TECH TUESDAY: Which teams have found a solution to porpoising ahead of the Bahrain Grand Prix?
Mark Hughes looks at the teams' continuing efforts to phase out porpoising during pre-season testing, and examines which teams have found the best solutions to the problem ahead of the Bahrain Grand Prix.
Even by the end of six days of pre-season running at Barcelona and Bahrain, the dominant theme among the teams testing their new cars is aerodynamic porpoising and how to control it.
ANALYSIS: What is ‘porpoising’ – and why is it causing the F1 teams a headache at 2022 pre-season running?
Porpoising – the violent bouncing motion of the car on its suspension seen mainly on the straights – occurs when the airflow through the underbody venturi tunnels, which pulls the car to the ground, stalls.
Released of the downforce, the car rises on its suspension, un-stalling the airflow and allowing the tunnels to generate downforce once more, which pulls the car back down to the ground, thereby stalling the airflow once more etc. It can be a severe enough problem to create very real reliability concerns for the car, not to mention the physical battering it imposes on the driver, which may make a race distance unfeasible.
The venturi tunnels create downforce by inducing a lower air pressure in the underfloor than above, thereby sucking the car to the ground. The lower the tunnels get to the ground, the more powerful the effect is. The faster the car is going, the harder those tunnels suck and the closer to the ground they get… giving a cascading effect.
But if the ride height gets too low, the rear outer corners of the floor from which the tunnels are formed are not stiff enough to prevent those corners from physically touching the ground as the tunnels suck on the car and its sinks on its suspension. When this happens it creates such an effective seal that the tunnel is choked and stops working.
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The floor is effectively a big cantilever and it is thus extremely difficult to make the corners stiff enough not to be pulled to the ground at high speed.
It’s relatively easy to cure by increasing the rear ride height so that it never reaches the critical stall point even at high speed, but not without losing a lot of performance.
Yet, in Barcelona, McLaren showed that it was possible to retain competitive downforce without inducing much porpoising. In Bahrain, Red Bull seemed to have followed suit, as the modified RB18 seemed relatively immune to the phenomenon on the final day when they set the fastest times of the test.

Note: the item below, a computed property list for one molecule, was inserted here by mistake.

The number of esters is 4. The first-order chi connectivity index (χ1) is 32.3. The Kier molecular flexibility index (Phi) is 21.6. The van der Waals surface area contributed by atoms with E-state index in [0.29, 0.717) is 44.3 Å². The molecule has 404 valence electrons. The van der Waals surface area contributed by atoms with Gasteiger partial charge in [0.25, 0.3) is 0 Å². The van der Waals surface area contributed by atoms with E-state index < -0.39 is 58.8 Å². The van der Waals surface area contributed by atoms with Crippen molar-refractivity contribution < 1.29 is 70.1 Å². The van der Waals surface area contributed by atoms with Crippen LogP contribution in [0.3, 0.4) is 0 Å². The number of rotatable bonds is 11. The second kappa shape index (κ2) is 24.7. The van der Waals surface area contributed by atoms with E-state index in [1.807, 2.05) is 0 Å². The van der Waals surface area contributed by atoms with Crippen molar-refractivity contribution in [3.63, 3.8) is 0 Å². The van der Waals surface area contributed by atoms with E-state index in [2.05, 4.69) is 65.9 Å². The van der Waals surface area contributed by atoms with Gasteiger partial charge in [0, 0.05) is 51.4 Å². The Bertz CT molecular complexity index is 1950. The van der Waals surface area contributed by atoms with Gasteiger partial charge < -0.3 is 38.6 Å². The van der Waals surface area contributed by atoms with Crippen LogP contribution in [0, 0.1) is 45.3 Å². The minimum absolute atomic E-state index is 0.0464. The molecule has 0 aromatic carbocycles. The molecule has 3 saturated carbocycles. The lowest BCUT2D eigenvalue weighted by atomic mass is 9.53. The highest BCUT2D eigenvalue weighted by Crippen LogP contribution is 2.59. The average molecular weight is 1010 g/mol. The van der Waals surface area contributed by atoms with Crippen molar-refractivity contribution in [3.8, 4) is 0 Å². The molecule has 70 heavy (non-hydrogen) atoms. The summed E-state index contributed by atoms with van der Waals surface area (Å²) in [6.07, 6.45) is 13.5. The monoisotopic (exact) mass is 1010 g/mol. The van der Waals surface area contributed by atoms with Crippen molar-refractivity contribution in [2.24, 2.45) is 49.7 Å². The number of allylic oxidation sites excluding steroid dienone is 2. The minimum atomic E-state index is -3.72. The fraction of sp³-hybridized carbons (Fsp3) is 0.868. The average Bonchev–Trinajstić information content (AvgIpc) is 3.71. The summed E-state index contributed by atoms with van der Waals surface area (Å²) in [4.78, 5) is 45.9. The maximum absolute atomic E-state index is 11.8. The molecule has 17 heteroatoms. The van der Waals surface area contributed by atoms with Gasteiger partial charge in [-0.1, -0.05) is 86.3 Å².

ANALYSIS: Exploring the updated Red Bull RB18 that broke cover on the final day of testing in Bahrain
Mercedes meanwhile considered to struggle badly with the phenomenon, with Lewis Hamilton encapsulating the challenge when he said: “We’re just working through lots of different scenarios trying to figure out how to hold onto the downforce and not have it bouncing.”
Mercedes and Ferrari were among those using metal rods on the rear corner of the floor in an attempt at keeping it from bending down to stall point.
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Right from the start, unlike most other cars, McLaren’s MCL36 wasn’t sealing its floor by running it almost on the ground. They have set its skid blocks at a height above the porpoising threshold.
In footage from Lando Norris’ cockpit from testing, the skid blocks’ light skittering over the Bahrain track surface at high speed could be heard quite distinctly, but there was virtually no porpoising.
The images from wet track running in Barcelona suggested the McLaren may be able to achieve good downforce despite its greater rear ride height, because it has more powerful vortices running down the sides – giving the floor a strong seal without having to have it so low that it makes contact with the track at high speed. That makes it apparently more stall-proof.
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On the final day of Bahrain testing, Red Bull (its RB18 featuring modified sidepods with a bigger undercut at the front) appeared to be running their car with a small degree of rake.
This was when the car set the fastest times of the test and during those laps it appeared to be relatively immune to porpoising. Rake helped create downforce under the previous technical regulations because it effectively made the flat floor into a big diffuser, with a small gap between the leading edge of floor and the ground expanding into a bigger area behind.
But under the current regulations, with the venturi tunnels in place of the flat floor, the tunnels need to be close to the ground for much of the length of the car and raising the rear will tend to reduce the downforce they create.
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But the rake angle could be used as a tuning device to keep the downforce from reaching the stall point which creates the porpoising. This point will vary from track to track and so the rake can be adjusted appropriately simply by adjusting the rear pushrods and/or front pullrods.
There is lap time to be found by running the car low. But it’s a hazardous path to follow, with the onset of porpoising just waiting to ambush the best-laid plans. It’s going to be fascinating watching the teams race to solve the problem.